Being in government and having to take difficult decisions can often mean being stuck between a rock and a hard place. When taxes rise, the target of public outrage is the government, but what are our elected representatives to do when the economy is at risk of crumbling due to the deficit?

This is the conundrum faced by the Punjab government on the matter of subsidies. Programs launched by the previous government have been widely popular and accessible to the middle and lower-classes of Lahore, yet the financial plan for these infrastructure programs are poorly thought out and subsidies leased to make the programs affordable are a drain on the budget. Lahore’s Metro Bus has caused Rs1.64 billion loss to the government in terms of subsidy- an amount that the current government, with its already limited budget, finds difficult to sustain.

Yet removing the subsidies would mean burdening the customers by increasing fares. Currently, a ticket on the Metro Bus is maintained at Rs. 20, while the real value is calculated at Rs. 200. This value would make the public transport program inaccessible to the lower classes, for which they were inducted for in the first place.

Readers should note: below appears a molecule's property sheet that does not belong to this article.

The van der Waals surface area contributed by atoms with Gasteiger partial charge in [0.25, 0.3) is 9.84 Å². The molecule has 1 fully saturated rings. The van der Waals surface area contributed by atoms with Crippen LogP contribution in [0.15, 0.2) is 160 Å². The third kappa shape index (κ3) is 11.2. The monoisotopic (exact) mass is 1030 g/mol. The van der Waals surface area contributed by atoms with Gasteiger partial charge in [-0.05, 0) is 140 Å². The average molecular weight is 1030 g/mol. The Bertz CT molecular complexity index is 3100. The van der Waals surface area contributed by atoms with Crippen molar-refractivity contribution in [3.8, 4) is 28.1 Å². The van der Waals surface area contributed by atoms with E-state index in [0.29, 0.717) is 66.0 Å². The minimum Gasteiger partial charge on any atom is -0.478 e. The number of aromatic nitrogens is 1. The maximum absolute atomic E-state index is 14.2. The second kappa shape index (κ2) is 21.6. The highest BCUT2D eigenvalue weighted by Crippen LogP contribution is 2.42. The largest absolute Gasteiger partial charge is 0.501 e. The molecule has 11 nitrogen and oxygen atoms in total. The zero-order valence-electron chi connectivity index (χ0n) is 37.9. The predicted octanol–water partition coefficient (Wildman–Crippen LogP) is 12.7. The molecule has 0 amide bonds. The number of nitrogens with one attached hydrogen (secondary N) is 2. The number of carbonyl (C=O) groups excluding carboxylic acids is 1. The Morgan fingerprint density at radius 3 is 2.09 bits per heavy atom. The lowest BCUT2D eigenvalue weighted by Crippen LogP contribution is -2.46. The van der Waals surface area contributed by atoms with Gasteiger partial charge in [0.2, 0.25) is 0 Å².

Unfortunately, the Metro Bus is not the only government program that Punjab needs to make viable- looming ahead is the formidable prospect of setting fares for the Orange Line Metro. Subsidies on wheat, agriculture inputs and export of sugar are other areas that worry the provincial government. These programs, developed by the Pakistan Muslim League-Nawaz (PML-N) government, may have provided temporary relief to the public but their poorly thought out models and inefficient financial plans are a menace to the current government, which has to deal with the wreckage.

Anybody can see why the government fears reducing subsidies. Increasing fares would be suicidal from a popularity perspective- the Metro has proven a haven for the lower-classes who often have no other easy mode of public transport. The government has previously been the recipient of a fierce backlash from the public, who were burdened with hikes in gas and electricity prices. The dilemma is made worse when considering the government is sure to receive no sympathy from the opposition, which will delight on pouncing upon restriction of their programs.

All in all, it is quite a mess, one which seems difficult to wade out of. Whatever decision the government decides on, it is advised that it should make its mind quickly. The subsidy issue was stalled earlier for the precise reasons- it can’t be put off much longer.